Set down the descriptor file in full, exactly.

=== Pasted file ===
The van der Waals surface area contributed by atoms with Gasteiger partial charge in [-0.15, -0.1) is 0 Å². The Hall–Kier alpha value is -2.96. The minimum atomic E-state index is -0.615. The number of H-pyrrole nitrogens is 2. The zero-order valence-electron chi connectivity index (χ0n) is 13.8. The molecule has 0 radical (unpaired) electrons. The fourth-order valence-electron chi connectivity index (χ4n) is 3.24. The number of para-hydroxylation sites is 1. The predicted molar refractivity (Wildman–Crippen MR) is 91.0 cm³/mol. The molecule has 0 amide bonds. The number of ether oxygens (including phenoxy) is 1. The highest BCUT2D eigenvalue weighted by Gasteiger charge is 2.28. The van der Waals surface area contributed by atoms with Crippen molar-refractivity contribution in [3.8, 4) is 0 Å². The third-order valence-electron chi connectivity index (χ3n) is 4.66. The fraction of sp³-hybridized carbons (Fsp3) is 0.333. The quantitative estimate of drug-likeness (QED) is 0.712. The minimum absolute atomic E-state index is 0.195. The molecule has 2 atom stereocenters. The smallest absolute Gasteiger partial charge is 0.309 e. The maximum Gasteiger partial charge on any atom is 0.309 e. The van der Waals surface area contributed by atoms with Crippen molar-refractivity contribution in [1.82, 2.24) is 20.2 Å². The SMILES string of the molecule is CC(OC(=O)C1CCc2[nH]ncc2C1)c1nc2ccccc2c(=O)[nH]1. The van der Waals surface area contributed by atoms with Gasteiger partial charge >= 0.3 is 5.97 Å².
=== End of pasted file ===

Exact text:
The van der Waals surface area contributed by atoms with Gasteiger partial charge in [-0.15, -0.1) is 0 Å². The Hall–Kier alpha value is -2.96. The minimum atomic E-state index is -0.615. The number of H-pyrrole nitrogens is 2. The zero-order valence-electron chi connectivity index (χ0n) is 13.8. The molecule has 0 radical (unpaired) electrons. The fourth-order valence-electron chi connectivity index (χ4n) is 3.24. The number of para-hydroxylation sites is 1. The predicted molar refractivity (Wildman–Crippen MR) is 91.0 cm³/mol. The molecule has 0 amide bonds. The number of ether oxygens (including phenoxy) is 1. The highest BCUT2D eigenvalue weighted by Gasteiger charge is 2.28. The van der Waals surface area contributed by atoms with Crippen molar-refractivity contribution in [3.8, 4) is 0 Å². The third-order valence-electron chi connectivity index (χ3n) is 4.66. The fraction of sp³-hybridized carbons (Fsp3) is 0.333. The quantitative estimate of drug-likeness (QED) is 0.712. The minimum absolute atomic E-state index is 0.195. The molecule has 2 atom stereocenters. The smallest absolute Gasteiger partial charge is 0.309 e. The maximum Gasteiger partial charge on any atom is 0.309 e. The van der Waals surface area contributed by atoms with Crippen molar-refractivity contribution in [1.82, 2.24) is 20.2 Å². The SMILES string of the molecule is CC(OC(=O)C1CCc2[nH]ncc2C1)c1nc2ccccc2c(=O)[nH]1. The van der Waals surface area contributed by atoms with Gasteiger partial charge >= 0.3 is 5.97 Å².